Job requirements compared to medical school education: differences between graduates from problem-based learning and conventional curricula

Institute for Teaching and Educational Research in Health Sciences, Private University Witten/Herdecke, Witten, Germany.
BMC Medical Education (Impact Factor: 1.22). 01/2010; 10(1):1. DOI: 10.1186/1472-6920-10-1
Source: PubMed


Problem-based Learning (PBL) has been suggested as a key educational method of knowledge acquisition to improve medical education. We sought to evaluate the differences in medical school education between graduates from PBL-based and conventional curricula and to what extent these curricula fit job requirements.
Graduates from all German medical schools who graduated between 1996 and 2002 were eligible for this study. Graduates self-assessed nine competencies as required at their day-to-day work and as taught in medical school on a 6-point Likert scale. Results were compared between graduates from a PBL-based curriculum (University Witten/Herdecke) and conventional curricula.
Three schools were excluded because of low response rates. Baseline demographics between graduates of the PBL-based curriculum (n = 101, 49% female) and the conventional curricula (n = 4720, 49% female) were similar. No major differences were observed regarding job requirements with priorities for "Independent learning/working" and "Practical medical skills". All competencies were rated to be better taught in PBL-based curriculum compared to the conventional curricula (all p < 0.001), except for "Medical knowledge" and "Research competence". Comparing competencies required at work and taught in medical school, PBL was associated with benefits in "Interdisciplinary thinking" (Delta + 0.88), "Independent learning/working" (Delta + 0.57), "Psycho-social competence" (Delta + 0.56), "Teamwork" (Delta + 0.39) and "Problem-solving skills" (Delta + 0.36), whereas "Research competence" (Delta--1.23) and "Business competence" (Delta--1.44) in the PBL-based curriculum needed improvement.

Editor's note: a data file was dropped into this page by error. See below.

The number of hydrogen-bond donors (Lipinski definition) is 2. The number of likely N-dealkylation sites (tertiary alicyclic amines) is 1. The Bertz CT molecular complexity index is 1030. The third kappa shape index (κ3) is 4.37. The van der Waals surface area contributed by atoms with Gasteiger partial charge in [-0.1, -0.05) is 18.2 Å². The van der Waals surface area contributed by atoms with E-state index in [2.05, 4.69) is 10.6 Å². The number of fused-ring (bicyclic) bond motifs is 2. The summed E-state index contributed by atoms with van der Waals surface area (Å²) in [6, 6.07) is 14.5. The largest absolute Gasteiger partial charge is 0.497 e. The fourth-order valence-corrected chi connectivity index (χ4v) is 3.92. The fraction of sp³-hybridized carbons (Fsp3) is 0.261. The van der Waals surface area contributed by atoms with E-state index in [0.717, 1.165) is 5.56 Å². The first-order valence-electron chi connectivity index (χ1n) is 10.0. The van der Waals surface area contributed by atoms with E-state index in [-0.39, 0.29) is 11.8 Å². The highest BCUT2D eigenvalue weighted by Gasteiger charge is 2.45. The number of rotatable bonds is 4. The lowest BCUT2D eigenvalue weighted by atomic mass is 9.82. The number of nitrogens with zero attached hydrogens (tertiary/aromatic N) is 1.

Among medical graduates in Germany, PBL demonstrated benefits with regard to competencies which were highly required in the job of physicians. Research and business competence deserve closer attention in future curricular development.

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Available from: Martin R Fischer, Oct 03, 2015
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    • "Problem-based learning (PBL) is an educational method that uses real-world cases to facilitate learning through a studentcentered approach. PBL has been widely accepted by health care educators as a pedagogical/andragogical model to promote and develop essential skills needed by 21 st -century professionals (Schlett et al., 2010; Stewart, Brown, Clavier, & Wyatt, 2011; Tavakol & Reicherter, 2003). To corroborate this, the Association of American Colleges and Universities conducted a " National Survey of Business and Nonprofit Leaders " to determine which skills employers hold in highest regard when making hiring decisions (Hart Research Associates , 2013). "
    04/2015; 9(1). DOI:10.7771/1541-5015.1509
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    • "The described assessments of competencies were based on self-perception [7], [14]. Some studies suggest that self-perception can differ from objective measures [29], [30], but Schlett et al. suggest very similar data to objective measurements concerning self-perception of graduates [15]. Given the limitations of the present analysis, further research to confirm and extend our findings such as longitudinal follow-up studies and objective assessments of competencies is mandatory. "